I’ll admit it. I haven’t been paying much attention to aflatoxins. Sure, I’ve seen news clips about them here and there, particularly related to peanut contamination (and rather sensationalized at that), however instead of digging further into the health implications I more or less put my fingers in my ears. “La la la la la.” I mean honestly, like I need one more thing to worry about, especially when it relates to peanuts, the most child friendly food on earth.
But I keep seeing the topic pop up and it’s become clear I can’t … and shouldn’t … ignore it.
What are aflatoxins? Let’s consult Wikipedia for a thorough commentary on the topic. “Aflatoxins are naturally occurring mycotoxins that are produced by many species of Aspergillus, a fungus.” They are toxic and “among the most carcinogenic substances known.”
Alright, my fingers are out of my ears. You had me at carcinogenic. Enlighten me, Wikipedia. Where are these fungus friends found? Or more to the point, how in the world do I avoid them?
“Aflatoxin-producing members of Aspergillus are common and widespread in nature.” It appears they can contaminate grains before harvest or during storage and naturally reside in soil and decaying plants. It can, however, invade all types of organic matter when conditions are ideal for its growth, ie moist and warm.
As it relates to food, aflatoxins tend to contaminate some foods more than others. Peanus, as I mentioned earlier, are a biggy. Peanuts tend to provide favorable conditions for aflatoxin production both during growth and storage (Interestingly, Valencia peanuts seem to be the one variety resistant to mold growth.). Other foods/products include cooking oils, cassava, corn, cotton seed, millet, rice, sunflower seeds, tree nuts, sorghum, wheat and various spices. Aflatoxin-related compounds have even been found in the products of animals who fed on contaminated grains (think eggs, milk, meat).
But rest assured folks. It isn’t all doom and gloom. We have the FDA, right? Our protector of the food supply surely has knocked this vile microbe out of the food supply. Well, sorta. Like most things harmful to our natural body processes, the FDA has set maximum levels for ingestion. Basically, we can’t reasonably eliminate it without major economic consequences, but we can keep it to a minimum. Not exactly reassuring, but ok. The thing is you can still eat a considerable amount of aflatoxin-laden foods if you aren’t eating a varied diet or simply, by some cruel coincidence, happen to love a wide variety of foods that support aflatoxin production exceedingly well.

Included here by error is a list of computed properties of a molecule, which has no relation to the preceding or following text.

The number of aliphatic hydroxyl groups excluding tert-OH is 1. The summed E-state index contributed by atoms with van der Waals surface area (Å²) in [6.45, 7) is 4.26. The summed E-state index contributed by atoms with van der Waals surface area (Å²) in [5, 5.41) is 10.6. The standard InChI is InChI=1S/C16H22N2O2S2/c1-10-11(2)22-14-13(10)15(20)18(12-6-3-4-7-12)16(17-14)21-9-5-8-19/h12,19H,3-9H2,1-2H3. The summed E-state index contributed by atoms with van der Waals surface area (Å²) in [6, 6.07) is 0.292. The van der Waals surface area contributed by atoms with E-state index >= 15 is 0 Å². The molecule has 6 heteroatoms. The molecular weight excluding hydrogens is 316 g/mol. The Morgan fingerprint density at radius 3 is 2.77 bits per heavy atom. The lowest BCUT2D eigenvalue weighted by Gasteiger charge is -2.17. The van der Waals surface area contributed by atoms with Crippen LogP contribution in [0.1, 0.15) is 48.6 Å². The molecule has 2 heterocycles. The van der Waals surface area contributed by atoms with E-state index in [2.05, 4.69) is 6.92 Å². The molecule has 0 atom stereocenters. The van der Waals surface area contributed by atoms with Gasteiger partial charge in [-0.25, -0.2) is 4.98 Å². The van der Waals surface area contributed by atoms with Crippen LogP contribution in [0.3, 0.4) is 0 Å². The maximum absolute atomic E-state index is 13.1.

This then begs the question, what exactly does happen with aflatoxin ingestion? Wiki wiki, what say you?
“High level aflatoxin exposure produces an acute hepatic necrosis, resulting later in cirrhosis, and/or carcinoma of the liver.” So in other words, it’s possible your liver will slowly stop working and die. Or get cancer. Maybe both. Seriously?
The good news? “Adult humans have a high tolerance for aflatoxin exposure and rarely succumb to acute aflatoxicosis.” Succumb? You mean die? Well that’s good, but still, I’d prefer to avoid exposure altogether if possible and avoid that gray area between sick and succumb.
Also, Andrew Weil has this to say. “The U.S. government tests crops for aflatoxin and doesn’t permit them to be used for human or animal food if they contain levels over 20 parts per billion. While we don’t know much about the dangers of long-term exposure to low levels of aflatoxin, my colleague Kathleen Johnson, a dietitian here at the Arizona Center for Integrative Medicine, points out that there hasn’t been an outbreak of liver cancer among U.S. kids, who as you know, consume enormous amounts of peanut butter.”
Phew, no liver cancer in kids. What about an increased risk into adulthood? Hard to say, but some studies do indicate that there is a slight increase in risk, especially when there are other liver complications such as Hep B.
What to do? The best we can realistically do is limit our exposure as much as possible. Even if we were to grow and process our own food (make our own grains, harvest our own tree nuts, etc) how do we know the fruits of our labor aren’t somehow contaminated by this prevalent fungus byproduct? We don’t, and that’s why at least at a very base level I am thankful to have some sort of protection with the FDA. But more to the point, we can limit our ingestion of foods known to be contaminated.
So while initially I was about to throw out every peanut-containing product in my house, I will now take a rational yet still protective approach. This likely means we use less peanut products. We’ll make sure that the potentially aflatoxin-contaminated foods that we do eat are stored properly and consumed in a reasonable amount of time. We’ll continue to eat a healthy diet, rich in antioxidants, to help ward off illness and naturally detoxify the body. In fact, one article noted this little gem: “Medical research indicates that a regular diet including apiaceous vegetables such as carrots, parsnips, celery and parsley reduces the carcinogenic effects of aflatoxin.” A healthy diet can cover a multitude of sins.
Rather than cause you excessive worry I hope I helped enlighten you about this potentially carcinogenic substance in our food supply. It’s just one more reason a healthy diet is so important. Eat well. Exercise daily. Enjoy life.
For Further Reading:
Environment, Health and Safety Online: http://www.ehso.com/ehshome/aflatoxin.php
Medline Plus: http://www.nlm.nih.gov/medlineplus/ency/article/002429.htm
Andrew Weil, MD.: http://www.drweil.com/drw/u/id/QAA115491
Population attributable risk of aflatoxin-related liver cancer: systemic review and meta analysis: http://www.ncbi.nlm.nih.gov/pubmed/22405700